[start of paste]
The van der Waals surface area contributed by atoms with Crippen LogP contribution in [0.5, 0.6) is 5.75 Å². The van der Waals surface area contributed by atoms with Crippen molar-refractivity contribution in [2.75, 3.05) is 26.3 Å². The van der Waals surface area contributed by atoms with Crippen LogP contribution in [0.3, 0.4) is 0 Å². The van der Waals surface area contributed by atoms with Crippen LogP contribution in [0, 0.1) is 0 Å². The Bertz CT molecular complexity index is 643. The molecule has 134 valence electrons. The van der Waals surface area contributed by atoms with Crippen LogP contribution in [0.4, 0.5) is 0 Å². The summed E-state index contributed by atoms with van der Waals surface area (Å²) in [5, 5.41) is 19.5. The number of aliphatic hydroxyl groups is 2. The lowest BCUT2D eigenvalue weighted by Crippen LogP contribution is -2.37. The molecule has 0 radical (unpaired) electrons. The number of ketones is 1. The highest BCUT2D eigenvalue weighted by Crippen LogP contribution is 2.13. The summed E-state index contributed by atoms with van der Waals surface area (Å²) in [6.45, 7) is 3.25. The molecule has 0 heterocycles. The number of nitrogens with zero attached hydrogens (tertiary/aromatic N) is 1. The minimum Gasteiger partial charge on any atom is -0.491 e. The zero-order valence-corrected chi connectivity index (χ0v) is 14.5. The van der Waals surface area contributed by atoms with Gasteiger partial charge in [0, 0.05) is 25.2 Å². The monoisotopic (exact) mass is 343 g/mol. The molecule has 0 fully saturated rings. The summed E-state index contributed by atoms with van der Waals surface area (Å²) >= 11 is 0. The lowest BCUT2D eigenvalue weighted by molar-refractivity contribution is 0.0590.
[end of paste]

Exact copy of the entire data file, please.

The van der Waals surface area contributed by atoms with Crippen LogP contribution in [0.5, 0.6) is 5.75 Å². The van der Waals surface area contributed by atoms with Crippen molar-refractivity contribution in [2.75, 3.05) is 26.3 Å². The van der Waals surface area contributed by atoms with Crippen LogP contribution in [0.3, 0.4) is 0 Å². The van der Waals surface area contributed by atoms with Crippen LogP contribution in [0, 0.1) is 0 Å². The Bertz CT molecular complexity index is 643. The molecule has 134 valence electrons. The van der Waals surface area contributed by atoms with Crippen LogP contribution in [0.4, 0.5) is 0 Å². The summed E-state index contributed by atoms with van der Waals surface area (Å²) in [5, 5.41) is 19.5. The number of aliphatic hydroxyl groups is 2. The lowest BCUT2D eigenvalue weighted by Crippen LogP contribution is -2.37. The molecule has 0 radical (unpaired) electrons. The number of ketones is 1. The highest BCUT2D eigenvalue weighted by Crippen LogP contribution is 2.13. The summed E-state index contributed by atoms with van der Waals surface area (Å²) in [6.45, 7) is 3.25. The molecule has 0 heterocycles. The number of nitrogens with zero attached hydrogens (tertiary/aromatic N) is 1. The minimum Gasteiger partial charge on any atom is -0.491 e. The zero-order valence-corrected chi connectivity index (χ0v) is 14.5. The van der Waals surface area contributed by atoms with Gasteiger partial charge in [0, 0.05) is 25.2 Å². The monoisotopic (exact) mass is 343 g/mol. The molecule has 0 fully saturated rings. The summed E-state index contributed by atoms with van der Waals surface area (Å²) >= 11 is 0. The lowest BCUT2D eigenvalue weighted by molar-refractivity contribution is 0.0590.